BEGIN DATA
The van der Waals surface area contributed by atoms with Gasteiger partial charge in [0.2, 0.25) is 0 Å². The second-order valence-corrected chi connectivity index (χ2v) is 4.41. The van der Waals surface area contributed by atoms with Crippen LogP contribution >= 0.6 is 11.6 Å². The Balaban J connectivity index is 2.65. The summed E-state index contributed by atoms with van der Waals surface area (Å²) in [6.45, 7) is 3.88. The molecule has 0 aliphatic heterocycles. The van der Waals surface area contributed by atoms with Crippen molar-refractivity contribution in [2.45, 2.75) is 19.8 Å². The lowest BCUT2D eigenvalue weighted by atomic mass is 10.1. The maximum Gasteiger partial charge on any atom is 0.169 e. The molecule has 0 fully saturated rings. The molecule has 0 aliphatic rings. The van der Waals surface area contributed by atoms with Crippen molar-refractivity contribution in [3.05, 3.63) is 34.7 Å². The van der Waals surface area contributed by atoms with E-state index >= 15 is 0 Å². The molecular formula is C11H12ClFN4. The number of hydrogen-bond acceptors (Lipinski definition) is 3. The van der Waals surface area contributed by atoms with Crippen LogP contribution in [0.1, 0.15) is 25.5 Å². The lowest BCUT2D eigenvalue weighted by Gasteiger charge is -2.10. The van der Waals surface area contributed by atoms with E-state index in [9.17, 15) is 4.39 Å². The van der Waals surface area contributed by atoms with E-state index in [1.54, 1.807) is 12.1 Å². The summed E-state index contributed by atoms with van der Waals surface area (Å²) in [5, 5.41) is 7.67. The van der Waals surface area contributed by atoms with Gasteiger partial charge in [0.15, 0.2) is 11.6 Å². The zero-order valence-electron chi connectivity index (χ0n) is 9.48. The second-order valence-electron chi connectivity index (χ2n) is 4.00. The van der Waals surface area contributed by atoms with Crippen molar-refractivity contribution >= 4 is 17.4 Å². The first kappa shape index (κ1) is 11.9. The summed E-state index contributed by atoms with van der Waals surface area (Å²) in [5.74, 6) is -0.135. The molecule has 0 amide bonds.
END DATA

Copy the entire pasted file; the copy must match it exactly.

The van der Waals surface area contributed by atoms with Gasteiger partial charge in [0.2, 0.25) is 0 Å². The second-order valence-corrected chi connectivity index (χ2v) is 4.41. The van der Waals surface area contributed by atoms with Crippen LogP contribution >= 0.6 is 11.6 Å². The Balaban J connectivity index is 2.65. The summed E-state index contributed by atoms with van der Waals surface area (Å²) in [6.45, 7) is 3.88. The molecule has 0 aliphatic heterocycles. The van der Waals surface area contributed by atoms with Crippen molar-refractivity contribution in [2.45, 2.75) is 19.8 Å². The lowest BCUT2D eigenvalue weighted by atomic mass is 10.1. The maximum Gasteiger partial charge on any atom is 0.169 e. The molecule has 0 fully saturated rings. The molecule has 0 aliphatic rings. The van der Waals surface area contributed by atoms with Crippen molar-refractivity contribution in [3.05, 3.63) is 34.7 Å². The van der Waals surface area contributed by atoms with E-state index >= 15 is 0 Å². The molecular formula is C11H12ClFN4. The number of hydrogen-bond acceptors (Lipinski definition) is 3. The van der Waals surface area contributed by atoms with Crippen LogP contribution in [0.1, 0.15) is 25.5 Å². The lowest BCUT2D eigenvalue weighted by Gasteiger charge is -2.10. The van der Waals surface area contributed by atoms with E-state index in [9.17, 15) is 4.39 Å². The van der Waals surface area contributed by atoms with E-state index in [1.54, 1.807) is 12.1 Å². The summed E-state index contributed by atoms with van der Waals surface area (Å²) in [5, 5.41) is 7.67. The van der Waals surface area contributed by atoms with Gasteiger partial charge in [0.15, 0.2) is 11.6 Å². The zero-order valence-electron chi connectivity index (χ0n) is 9.48. The second-order valence-electron chi connectivity index (χ2n) is 4.00. The van der Waals surface area contributed by atoms with Crippen molar-refractivity contribution >= 4 is 17.4 Å². The first kappa shape index (κ1) is 11.9. The summed E-state index contributed by atoms with van der Waals surface area (Å²) in [5.74, 6) is -0.135. The molecule has 0 amide bonds.